Striking new signs in Skidegate are sending out a strong message to drug dealers in that community – you are not welcome here.
The village’s “concerned citizens against drug use” group recently put up half a dozen signs in prominent spots along the roadside and on the community hall, as part of a new effort to crack down on drug dealing.
Constable Jay Wessel of the Queen Charlotte RCMP calls the drug problem in Skidegate “substantial”.
“Cocaine is the big one,” he said, “and marijuana is huge, like everywhere on the islands.”
The signs are the result of public pressure for action against the drug problem.
“Every time we had a public meeting, people would say ‘something needs to be done,'” said Barbara Stevens, part of the concerned citizens group. Local businesses donated the materials and freight, and volunteers provided the labour.
“It was a real team effort,” she said.
The messages on the signs are not subtle, and they are not meant to be: “WHO KILLED MY RELATIVE WITH DRUGS?” asks one of them, accusingly.
“Some signs are pretty harsh,” said Amanda Reid-Stevens, a spokesperson for the group, “but drug dealing is pretty harsh.”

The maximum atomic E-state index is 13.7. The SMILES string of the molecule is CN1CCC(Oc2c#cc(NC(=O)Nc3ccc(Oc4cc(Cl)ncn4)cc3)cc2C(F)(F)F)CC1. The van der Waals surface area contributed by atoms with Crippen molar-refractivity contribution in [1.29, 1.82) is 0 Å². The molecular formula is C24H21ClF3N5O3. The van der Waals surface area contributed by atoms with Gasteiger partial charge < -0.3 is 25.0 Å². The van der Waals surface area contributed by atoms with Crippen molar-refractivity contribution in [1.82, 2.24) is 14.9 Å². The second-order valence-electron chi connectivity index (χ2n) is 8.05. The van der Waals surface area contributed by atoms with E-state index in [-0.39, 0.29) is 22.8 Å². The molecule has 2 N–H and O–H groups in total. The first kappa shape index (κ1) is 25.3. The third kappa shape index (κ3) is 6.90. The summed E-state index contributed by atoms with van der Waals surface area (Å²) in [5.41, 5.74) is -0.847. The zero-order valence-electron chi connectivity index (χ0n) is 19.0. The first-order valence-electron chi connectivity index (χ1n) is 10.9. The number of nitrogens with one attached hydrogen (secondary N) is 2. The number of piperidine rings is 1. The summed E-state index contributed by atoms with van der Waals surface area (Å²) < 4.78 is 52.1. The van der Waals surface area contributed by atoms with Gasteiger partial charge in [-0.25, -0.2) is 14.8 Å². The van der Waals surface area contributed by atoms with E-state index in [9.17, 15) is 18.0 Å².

The signs are just one step, part of a bigger plan to curtail drug use on island.
“It’s a big problem,” Ms Reid-Stevens said, “not just here but in every community on Haida Gwaii, and right across the country. It’s very serious, it leads to awful things.”
The RCMP is also involved, in a supporting role. “We’re proud of the community,” said Const. Wessel, “and we’ll assist wherever we can.”
Const. Wessel thinks that the signs will have a positive effect. They will catch people’s attention, he said, including off-islanders coming to the community to sell drugs.
“It gives out the message, ‘you’re not welcome here.'”
Even though it’s an isolated community, there is “ample opportunity” to bring in illicit items, he said. By ferry, fishboat, and plane, drugs keep on pouring in to the islands.
“We can’t check everybodyÂ… that’s why this kind of community effort is so important,” he said. The RCMP already works with the band council, requesting their permission to be on reserve land. But Const. Wessel was very clear that this particular initiative comes straight from the community.
“We want to make it clear that this community won’t stand for drug dealing,” said Ms Reid-Stevens. However, they are not targeting drug users – just the people who are providing them. It’s a very sensitive issue, she added.
And what happens if the warnings are ignored? The Skidegate Band Council recently voted “overwhelmingly” in support of a motion to create a banishment bylaw, said Ms Reid Stevens. Drug dealers would be given a warning by the band council, and if they didn’t stop, they could be banished from the community for up to one year. After a year was up, they would be given a hearing.
“We’re determined to keep at this,” said Ms Reid-Stevens. “We’re standing strong against this battle.”
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